What, Where and When...
slowly, even during moderately windy conditions.
Smoke and natural-colored grubs seem to work best. Use a medium-action spinning rod with 6- to 8-pound-test line. Many anglers choose green or “invisible” lines because the water at Table Rock and Bull Shoals is generally clear.
Jig and grub combos can be very productive in the spring and summer months. They work well on pea-gravel banks and transition banks, where bluffs change into shallower banks. Position your boat so you can cast to both shallow and deep water.
Cast the grub and let it fall to the bottom. While maintaining the rod tip at the 12 o’clock position, slowly retrieve the jig all the way back to the boat. Strikes may be fierce, or they may feel like additional weight has been added to the line.
During winter months, grubs work best when “swum” over submerged trees or when fished vertically near schools of shad.
Carolina rigs with plastic baits allow anglers to cover both shallow and deep water quickly and efficiently.
Use only enough weight to stay in contact with the bottom. Lighter sinkers have a tendency to hang up less and improve an angler’s sensitivity to a strike. Windy conditions and deeper water usually require heavier weights.
The leader should be lighter than the main line. Begin with a 2-foot leader, but you might run shorter or longer leaders depending on the water clarity, type of cover and structure being fished, and what the fish seem to prefer.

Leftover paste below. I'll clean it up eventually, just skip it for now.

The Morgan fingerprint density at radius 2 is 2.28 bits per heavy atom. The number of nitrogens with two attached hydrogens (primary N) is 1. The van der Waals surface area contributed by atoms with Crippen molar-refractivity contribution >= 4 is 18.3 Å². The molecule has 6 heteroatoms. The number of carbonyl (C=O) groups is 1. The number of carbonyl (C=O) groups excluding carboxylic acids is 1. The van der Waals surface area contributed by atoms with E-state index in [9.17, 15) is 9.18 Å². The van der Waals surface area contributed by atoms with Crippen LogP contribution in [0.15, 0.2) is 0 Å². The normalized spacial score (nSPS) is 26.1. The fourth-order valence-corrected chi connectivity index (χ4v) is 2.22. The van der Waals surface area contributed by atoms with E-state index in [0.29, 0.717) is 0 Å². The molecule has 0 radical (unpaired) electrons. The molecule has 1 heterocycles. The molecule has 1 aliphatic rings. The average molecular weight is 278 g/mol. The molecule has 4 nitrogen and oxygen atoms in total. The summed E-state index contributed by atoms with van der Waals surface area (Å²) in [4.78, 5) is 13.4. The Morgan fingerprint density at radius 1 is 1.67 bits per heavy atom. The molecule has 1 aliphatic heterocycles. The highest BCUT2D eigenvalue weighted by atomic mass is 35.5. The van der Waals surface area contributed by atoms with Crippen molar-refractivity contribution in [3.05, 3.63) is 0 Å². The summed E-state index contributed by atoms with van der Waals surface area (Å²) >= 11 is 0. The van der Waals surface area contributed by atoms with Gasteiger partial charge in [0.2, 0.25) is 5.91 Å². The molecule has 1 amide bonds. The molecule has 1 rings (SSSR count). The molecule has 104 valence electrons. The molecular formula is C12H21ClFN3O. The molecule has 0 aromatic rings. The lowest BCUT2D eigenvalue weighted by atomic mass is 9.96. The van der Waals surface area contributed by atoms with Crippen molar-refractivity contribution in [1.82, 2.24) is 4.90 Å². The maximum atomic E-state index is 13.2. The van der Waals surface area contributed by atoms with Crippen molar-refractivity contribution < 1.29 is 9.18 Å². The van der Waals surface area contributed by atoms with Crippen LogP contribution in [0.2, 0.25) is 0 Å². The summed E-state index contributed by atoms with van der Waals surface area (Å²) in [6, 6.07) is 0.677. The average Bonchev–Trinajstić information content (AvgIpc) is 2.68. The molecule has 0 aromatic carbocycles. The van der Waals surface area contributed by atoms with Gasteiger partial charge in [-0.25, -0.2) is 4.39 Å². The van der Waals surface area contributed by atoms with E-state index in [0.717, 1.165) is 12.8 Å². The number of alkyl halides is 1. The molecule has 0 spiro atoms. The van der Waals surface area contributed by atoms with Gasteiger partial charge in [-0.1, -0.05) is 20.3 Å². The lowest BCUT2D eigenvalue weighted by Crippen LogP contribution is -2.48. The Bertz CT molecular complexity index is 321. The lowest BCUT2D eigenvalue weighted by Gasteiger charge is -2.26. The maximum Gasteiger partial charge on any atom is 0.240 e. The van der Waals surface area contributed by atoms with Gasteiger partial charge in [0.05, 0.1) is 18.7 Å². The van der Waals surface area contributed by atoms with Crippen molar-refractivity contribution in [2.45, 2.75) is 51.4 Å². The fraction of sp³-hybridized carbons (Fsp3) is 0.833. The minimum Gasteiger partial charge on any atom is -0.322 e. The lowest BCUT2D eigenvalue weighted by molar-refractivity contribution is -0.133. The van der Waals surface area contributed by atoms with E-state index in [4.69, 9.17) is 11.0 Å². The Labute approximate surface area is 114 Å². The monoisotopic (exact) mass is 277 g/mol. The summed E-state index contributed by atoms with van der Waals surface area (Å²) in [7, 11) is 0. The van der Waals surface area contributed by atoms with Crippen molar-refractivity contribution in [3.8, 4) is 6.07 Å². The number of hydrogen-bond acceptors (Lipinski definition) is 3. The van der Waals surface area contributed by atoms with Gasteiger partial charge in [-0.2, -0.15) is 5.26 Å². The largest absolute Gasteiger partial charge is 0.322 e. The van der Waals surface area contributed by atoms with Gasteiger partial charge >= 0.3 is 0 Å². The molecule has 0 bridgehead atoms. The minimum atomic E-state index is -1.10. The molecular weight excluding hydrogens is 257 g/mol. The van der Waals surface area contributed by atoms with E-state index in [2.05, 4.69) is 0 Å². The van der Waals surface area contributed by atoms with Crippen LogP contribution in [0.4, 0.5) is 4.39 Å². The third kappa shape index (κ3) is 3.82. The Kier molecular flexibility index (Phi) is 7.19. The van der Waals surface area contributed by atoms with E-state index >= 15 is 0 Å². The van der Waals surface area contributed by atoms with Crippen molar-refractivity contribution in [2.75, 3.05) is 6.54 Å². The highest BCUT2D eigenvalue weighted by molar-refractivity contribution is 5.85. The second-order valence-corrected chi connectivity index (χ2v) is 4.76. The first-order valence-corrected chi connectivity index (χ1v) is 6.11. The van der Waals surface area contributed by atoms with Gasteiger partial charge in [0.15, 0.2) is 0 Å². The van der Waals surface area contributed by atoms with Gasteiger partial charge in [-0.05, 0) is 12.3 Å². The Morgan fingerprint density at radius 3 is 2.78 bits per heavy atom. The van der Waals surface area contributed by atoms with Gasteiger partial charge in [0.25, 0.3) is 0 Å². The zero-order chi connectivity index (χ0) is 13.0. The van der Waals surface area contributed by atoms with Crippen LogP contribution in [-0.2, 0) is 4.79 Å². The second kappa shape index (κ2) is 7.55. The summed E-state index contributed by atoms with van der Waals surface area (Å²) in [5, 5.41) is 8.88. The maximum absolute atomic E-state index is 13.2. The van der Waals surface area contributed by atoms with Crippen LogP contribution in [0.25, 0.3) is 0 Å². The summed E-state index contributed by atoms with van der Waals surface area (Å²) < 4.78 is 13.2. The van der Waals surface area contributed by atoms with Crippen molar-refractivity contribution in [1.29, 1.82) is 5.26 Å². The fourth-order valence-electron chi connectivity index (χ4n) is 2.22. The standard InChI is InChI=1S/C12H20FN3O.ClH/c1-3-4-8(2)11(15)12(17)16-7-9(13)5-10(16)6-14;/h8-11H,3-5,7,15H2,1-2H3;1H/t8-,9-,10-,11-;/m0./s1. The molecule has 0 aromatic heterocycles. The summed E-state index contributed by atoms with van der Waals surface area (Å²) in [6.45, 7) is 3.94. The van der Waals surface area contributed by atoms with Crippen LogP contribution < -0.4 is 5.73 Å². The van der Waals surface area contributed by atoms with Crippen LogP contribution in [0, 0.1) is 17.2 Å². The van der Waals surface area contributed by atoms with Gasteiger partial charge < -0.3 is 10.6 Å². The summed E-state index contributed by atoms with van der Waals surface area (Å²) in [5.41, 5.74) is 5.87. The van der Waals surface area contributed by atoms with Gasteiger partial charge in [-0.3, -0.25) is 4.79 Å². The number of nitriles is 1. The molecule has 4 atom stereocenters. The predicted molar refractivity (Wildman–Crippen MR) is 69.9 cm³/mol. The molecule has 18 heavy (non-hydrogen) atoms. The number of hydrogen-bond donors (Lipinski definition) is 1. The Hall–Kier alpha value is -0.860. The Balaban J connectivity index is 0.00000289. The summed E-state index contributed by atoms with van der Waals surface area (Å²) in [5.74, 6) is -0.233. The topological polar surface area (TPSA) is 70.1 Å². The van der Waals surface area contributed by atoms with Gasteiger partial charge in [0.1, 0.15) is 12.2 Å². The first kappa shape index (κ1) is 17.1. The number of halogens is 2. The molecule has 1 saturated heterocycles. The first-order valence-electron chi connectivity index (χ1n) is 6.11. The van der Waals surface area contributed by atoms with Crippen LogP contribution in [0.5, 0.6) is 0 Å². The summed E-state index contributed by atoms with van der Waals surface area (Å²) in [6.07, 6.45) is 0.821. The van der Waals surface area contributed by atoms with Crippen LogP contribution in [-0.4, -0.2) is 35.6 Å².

Hooks with wide gaps or worm hooks work best. Choose smaller hook sizes to keep the lure buoyant and to maintain its action.
Standard lures used in Carolina rigging include 4- to 8-inch plastic lizards, finesse worms and creature baits. Lizards work best in the spring. Smaller baits are more effective in clear water or when there is a lot of angling pressure.
Fish the rig by dragging it along the bottom with a slow, steady retrieve or vary the retrieve by pausing occasionally. Experiment until the fish indicate which retrieve they prefer.
Carolina rigging is great for catching bass in shallow water, especially in April, but the method also catches bass in deeper water—down to 35 feet—off secondary and primary points.
Casting top-water lures is one of the most exciting ways to catch bass at Bull Shoals and Table Rock. When conditions for top-water fishing are right, the action can be explosive.
When water levels are high, work floating worms, fished weightless on spinning tackle,